Angels go through spell of bad relief

Times Staff Writer

CLEVELAND -- Francisco Rodriguez on Wednesday night, and Jose Arredondo on Friday night.

That’s two bullpen meltdowns in two games if you’re scoring at home, and suddenly that Angels relief corps, considered one of the best in baseball, is looking a bit vulnerable.

Arredondo, the rookie right-hander who had an 0.92 earned run average in 34 games, faced four batters Friday night, walking three and yielding a run-scoring single in the pivotal sixth inning of a 3-2 loss to the Cleveland Indians at Progressive Field.

Wednesday night in Anaheim, Rodriguez failed to hold a two-run, ninth-inning lead, giving up three runs in an eventual 10-7, 12-inning loss to Seattle.


“Our bullpen has been as good or better than any in baseball,” Manager Mike Scioscia said. “Even in the best of bullpens, there are going to be times when things don’t get closed down. But these guys will be there for us. They’ve been there all year.”

On a night when Indians left-hander Cliff Lee left the Angels little margin for error -- the Cy Young Award favorite gave up two runs and eight hits in his third complete game of the season to improve to 17-2 -- the Angels made far too many pitching mistakes.

The Angels had a 2-1 lead, courtesy of Juan Rivera’s fifth-inning, tiebreaking home run off Lee, when Arredondo, who had walked only 13 in 39 1/3 innings, replaced starter Jered Weaver with a runner on second and one out in the sixth.

Arredondo, who has a 95-mph fastball and nasty split-fingered pitch, jumped ahead of Kelly Shoppach with two strikes before throwing four balls, three in the dirt, including a wild pitch that allowed Shin Soo Choo, who doubled with one out, to take third.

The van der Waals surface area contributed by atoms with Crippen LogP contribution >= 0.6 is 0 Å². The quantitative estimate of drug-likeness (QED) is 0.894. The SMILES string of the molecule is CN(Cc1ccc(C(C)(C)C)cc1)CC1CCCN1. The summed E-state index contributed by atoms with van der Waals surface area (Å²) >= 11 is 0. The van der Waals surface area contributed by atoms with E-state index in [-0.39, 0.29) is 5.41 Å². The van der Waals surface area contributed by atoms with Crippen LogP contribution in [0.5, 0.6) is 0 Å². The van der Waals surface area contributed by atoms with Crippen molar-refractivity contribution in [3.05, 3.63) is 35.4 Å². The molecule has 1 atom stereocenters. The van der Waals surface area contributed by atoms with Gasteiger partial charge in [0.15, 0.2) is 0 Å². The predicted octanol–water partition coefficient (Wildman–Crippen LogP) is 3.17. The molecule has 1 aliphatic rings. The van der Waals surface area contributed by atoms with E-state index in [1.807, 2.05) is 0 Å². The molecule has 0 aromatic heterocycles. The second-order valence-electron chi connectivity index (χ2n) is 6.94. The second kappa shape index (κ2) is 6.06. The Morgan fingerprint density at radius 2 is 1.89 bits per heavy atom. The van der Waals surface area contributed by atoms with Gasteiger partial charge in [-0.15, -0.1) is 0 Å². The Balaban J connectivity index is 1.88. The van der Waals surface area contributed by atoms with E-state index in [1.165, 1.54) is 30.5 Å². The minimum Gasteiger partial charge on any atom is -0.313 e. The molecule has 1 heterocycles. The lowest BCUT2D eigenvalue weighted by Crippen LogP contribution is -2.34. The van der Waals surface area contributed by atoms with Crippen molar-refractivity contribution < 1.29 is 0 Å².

Arredondo got ahead of Ryan Garko, who poked an 0-and-2 pitch to center for an RBI single. He then walked pinch-hitter David Dellucci to load the bases and .222-hitting Asdrubal Cabrera on four pitches to force in the eventual winning run.

“His first two pitches to Shoppach were electric,” Scioscia said of Arredondo. “He had Garko 0-2 and couldn’t bury a splitter. Then he had trouble finding the zone after that.”


Arredondo, who has pitched in four consecutive games, but with two off days in between, felt fine physically.

“There’s nothing you can say,” he said. “It was a bad game. I can’t say I didn’t get the calls. I just made mistakes.”

The Angels are counting on Arredondo to deliver in some big, late-inning situations in October, so they need him to remain confident and aggressive, but pitching coach Mike Butcher isn’t concerned about Arredondo’s psyche.

“He’ll bounce back,” Butcher said. “He’s been throwing well all year, and this was one of those games when he wasn’t hitting on all cylinders. Tomorrow is a new day. That’s the beauty of being a reliever. I’m definitely not worried about him throwing strikes.”

Justin Speier replaced Arredondo and struck out Grady Sizemore looking and got Franklin Gutierrez to ground out, keeping the score at 3-2.

The Angels had a chance to tie in the seventh when Garret Anderson singled to center, extending his hitting streak to 19 games, and took third on Rivera’s one-out single to center, but Jeff Mathis grounded into a 4-6-3 double play to end the inning. That was one of four double plays the Angels hit into in the last five innings.


“Absolutely, that’s an opportunity that got away,” said Mathis, who was batting .210 on the season but .333 with runners in scoring position. “Any time you get runners in scoring position against Lee, you’ve got to make it count.”




Izturis is out: His injury is eerily similar to DiSarcina’s in 1995. D5